The National Gallery of Greenland
The views from the site for the new national gallery of Greenland are breathtaking and powerful, while the surrounding man-made milieu is severe and stark. Located at the edge of the city and in front of the open ocean, the building becomes a mediator between the two contrasting realms.
The proposed building is a freestanding, independent landmark in a context where both natural and artificial environments are dominant in scale and presence. Free from apparent formal references, its introverted and stoic character conceals a monumental interior. Here, art and culture of Greenland can be viewed against the evocative backdrop of the unique local landscape. Inhabitants of the building are invited to enjoy the surrounding seascape and coast, which is brought in through carefully framed views.
The building's program is arranged into eight levels. A tall sky-lit canyon allows for the influence of seasonal changes and daylight conditions on the interior atmosphere. Exhibition spaces, public areas, curation, conservation and storage of the works of art co-exist in and around the vertical central space.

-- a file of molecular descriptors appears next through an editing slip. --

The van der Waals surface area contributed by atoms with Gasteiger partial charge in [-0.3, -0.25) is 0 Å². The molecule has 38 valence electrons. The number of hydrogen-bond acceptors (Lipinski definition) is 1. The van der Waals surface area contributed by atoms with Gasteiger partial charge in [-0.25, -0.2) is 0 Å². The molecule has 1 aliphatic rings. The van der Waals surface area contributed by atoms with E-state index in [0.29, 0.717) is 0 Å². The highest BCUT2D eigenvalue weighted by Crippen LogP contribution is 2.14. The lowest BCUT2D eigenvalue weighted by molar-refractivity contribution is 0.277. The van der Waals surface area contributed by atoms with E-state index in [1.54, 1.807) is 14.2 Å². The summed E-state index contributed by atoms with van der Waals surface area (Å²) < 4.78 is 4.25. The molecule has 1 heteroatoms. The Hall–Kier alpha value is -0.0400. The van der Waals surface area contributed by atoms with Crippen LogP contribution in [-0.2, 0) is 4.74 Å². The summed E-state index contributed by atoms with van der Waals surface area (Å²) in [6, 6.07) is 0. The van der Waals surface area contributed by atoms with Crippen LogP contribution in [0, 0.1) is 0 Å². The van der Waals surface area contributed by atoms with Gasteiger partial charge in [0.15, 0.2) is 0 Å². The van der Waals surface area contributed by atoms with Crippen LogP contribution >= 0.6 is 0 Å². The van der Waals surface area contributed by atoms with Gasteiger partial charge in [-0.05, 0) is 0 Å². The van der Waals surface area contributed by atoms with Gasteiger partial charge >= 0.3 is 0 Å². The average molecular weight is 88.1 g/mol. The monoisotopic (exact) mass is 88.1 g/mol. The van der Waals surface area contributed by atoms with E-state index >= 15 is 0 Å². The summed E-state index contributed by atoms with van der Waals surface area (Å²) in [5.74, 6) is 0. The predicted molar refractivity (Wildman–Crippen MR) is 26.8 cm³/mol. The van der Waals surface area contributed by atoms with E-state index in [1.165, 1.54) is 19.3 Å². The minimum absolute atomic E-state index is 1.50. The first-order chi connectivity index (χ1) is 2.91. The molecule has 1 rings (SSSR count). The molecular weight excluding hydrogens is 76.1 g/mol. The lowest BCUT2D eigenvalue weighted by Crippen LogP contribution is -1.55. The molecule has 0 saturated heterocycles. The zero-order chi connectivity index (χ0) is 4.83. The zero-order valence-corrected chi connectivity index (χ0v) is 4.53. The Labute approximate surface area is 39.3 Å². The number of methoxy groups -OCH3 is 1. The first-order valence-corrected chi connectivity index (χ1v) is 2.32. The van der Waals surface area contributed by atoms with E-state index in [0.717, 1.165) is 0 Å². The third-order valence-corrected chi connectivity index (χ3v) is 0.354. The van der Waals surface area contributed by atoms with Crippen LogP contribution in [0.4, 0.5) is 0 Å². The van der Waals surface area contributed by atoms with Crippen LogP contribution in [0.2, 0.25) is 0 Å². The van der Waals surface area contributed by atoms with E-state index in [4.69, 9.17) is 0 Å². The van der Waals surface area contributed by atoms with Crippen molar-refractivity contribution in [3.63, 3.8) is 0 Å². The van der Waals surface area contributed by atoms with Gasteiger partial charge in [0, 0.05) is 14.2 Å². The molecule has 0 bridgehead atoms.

A variety of different exhibition environments is offered, from a sky-lit white box to the dark, dramatic interior of the central void. All levels can be included in the exhibition circulation, or closed for maintenance.
The building is entered on the fourth level through an outdoor exhibition area. Another public level for events, performances and exhibition openings is located at the bottom of the building's central space where a large panoramic opening reveals the ocean horizon in an extraordinary new perspective.
In preparation for the museum's future growth, an extension is proposed beneath the entrance courtyard. It is to be integrated into the existing circulation and services.